Ten years after the release of his breakthrough album, Live at Stubb's (which reached #1 on the Billboard Reggae Albums Chart), Matisyahu has again returned to the well-known Texas venue to record Live at Stubb's, Vol. III.
Hope reigned supreme that real change was possible with the installation of Pope Francis as head of the Catholic Church. During his brief tenure thus ...
Although I failed to pass for a cardinal (my yarmulke is black), I had little difficulty striking up conversations with my compatriots, approximately forty percent of whom turned out to be priests, recognizable by the omnipresent collar.
Justices Scalia and Alito argued that the death penalty must be constitutional. But Justices Breyer and Ginsburg countered that, as currently practiced, the death penalty in its totality may likely be cruel, unusual, and wholly unconstitutional.
What does love have to do with religion? For so many Jews, especially in America, the answer is, regretfully, nothing. For many, the idea of practicing Judaism is wrapped up in a sense of obligation and fear -- a responsibility to not let something so old die out.
Ernie Hollander and his family arrived at Auschwitz in 1944. He was seventeen years old and on his coat he wore a large yellow Star of David. His mother had sewn it there for him. Ernie and his family had traveled three days by train without food in a crowded cattle car from Iloshvo, a town in the Carpathian Mountains in what was then Hungary.
My Nom De Guerre is Peter Himmelman. That's the name everybody calls me, everyone with the exception of my mom, who will, in moments of extreme te...
There's a more welcoming feel at Bed, Bath and Beyond, even on those occasions where they apologize that they are unable to take the expired coupons. Their doors open easily, automatically.
Not long ago while working in our food bank, I noticed an older woman who seemed to be weighing her food before she put it in her basket. Each can, each piece of fruit, every vegetable.
In the spirit of Yom Kippur, I would like to do some of my own reflective and repentant work about white privilege, a topic that can benefit from the courage and heightened clarity that Yom Kippur brings.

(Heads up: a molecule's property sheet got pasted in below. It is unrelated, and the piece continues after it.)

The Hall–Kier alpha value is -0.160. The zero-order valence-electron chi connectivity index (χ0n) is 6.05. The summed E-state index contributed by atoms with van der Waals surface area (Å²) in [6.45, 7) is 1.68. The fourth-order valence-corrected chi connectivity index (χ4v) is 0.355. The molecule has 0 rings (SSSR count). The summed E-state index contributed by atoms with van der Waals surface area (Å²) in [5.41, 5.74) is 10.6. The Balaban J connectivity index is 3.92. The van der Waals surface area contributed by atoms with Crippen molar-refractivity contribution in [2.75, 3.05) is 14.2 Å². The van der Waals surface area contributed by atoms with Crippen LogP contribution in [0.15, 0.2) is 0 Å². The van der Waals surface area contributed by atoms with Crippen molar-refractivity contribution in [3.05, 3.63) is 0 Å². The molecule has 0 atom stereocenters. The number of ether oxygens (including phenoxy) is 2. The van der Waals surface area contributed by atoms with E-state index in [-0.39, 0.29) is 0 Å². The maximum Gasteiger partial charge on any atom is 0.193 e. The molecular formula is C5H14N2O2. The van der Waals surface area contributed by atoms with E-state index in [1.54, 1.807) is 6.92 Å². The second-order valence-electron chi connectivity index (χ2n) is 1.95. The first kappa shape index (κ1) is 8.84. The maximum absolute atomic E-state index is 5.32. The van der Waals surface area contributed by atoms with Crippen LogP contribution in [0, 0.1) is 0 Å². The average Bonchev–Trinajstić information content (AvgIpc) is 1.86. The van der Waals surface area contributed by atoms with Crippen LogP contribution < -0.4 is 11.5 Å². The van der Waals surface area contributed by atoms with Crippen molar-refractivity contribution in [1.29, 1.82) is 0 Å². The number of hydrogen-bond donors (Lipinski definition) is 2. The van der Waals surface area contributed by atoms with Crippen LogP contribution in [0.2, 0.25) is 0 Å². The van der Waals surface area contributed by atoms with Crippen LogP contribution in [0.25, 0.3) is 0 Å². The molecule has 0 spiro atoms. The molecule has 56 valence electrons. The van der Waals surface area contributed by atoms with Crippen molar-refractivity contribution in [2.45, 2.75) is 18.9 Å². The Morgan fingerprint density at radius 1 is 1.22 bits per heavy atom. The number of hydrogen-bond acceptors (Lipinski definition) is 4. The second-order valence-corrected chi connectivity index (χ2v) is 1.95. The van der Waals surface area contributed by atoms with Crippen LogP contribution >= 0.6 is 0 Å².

I was running to Sunday yoga class in Isham Park, getting in some exercise ahead of exercise, if you know what I mean. And when I'm motivated to this extent, I'm generally not of a mind to stop until I'm done.
Over the years, I've wondered why we need to stick with the dismal trappings of the kit sukkah. The metal structure itself is sturdy, comes in several sizes, and is easy to assemble. But why continue with the homely canvas cover?
When I was a kid, Superman was the greatest of all superheroes. There were others with various powers, but Superman was the strongest, the fastest, the most complete. He didn't need gadgets, or scientific mishaps, or magical weapons to perform his heroic feats. His powers were inherent. He was superhuman.
As I write, it's Yom Kippur -- the holiest day in the Jewish year. It's 25 hours of fasting, praying, repenting and confessing. In that spirit, here's an uncomfortable admission. I kind of like Ann Coulter. Don't get me wrong, I disagree with much of what she says.
This is not to say we should not have strong convictions. We are a people who argue. We are a people who disagree. But the challenge now is not to let these disagreements tear us apart. They have done too many times in history. Indeed, some of our worst wounds have been self-inflicted.
The Ten Commandments, given to Moses by God for the children of Israel to follow, are not primarily religious. Their concern is largely social, rooted in love, and all of them are relational in their thrust. Four Commandments address the human-divine relationship; six of them address human-to-human relationships.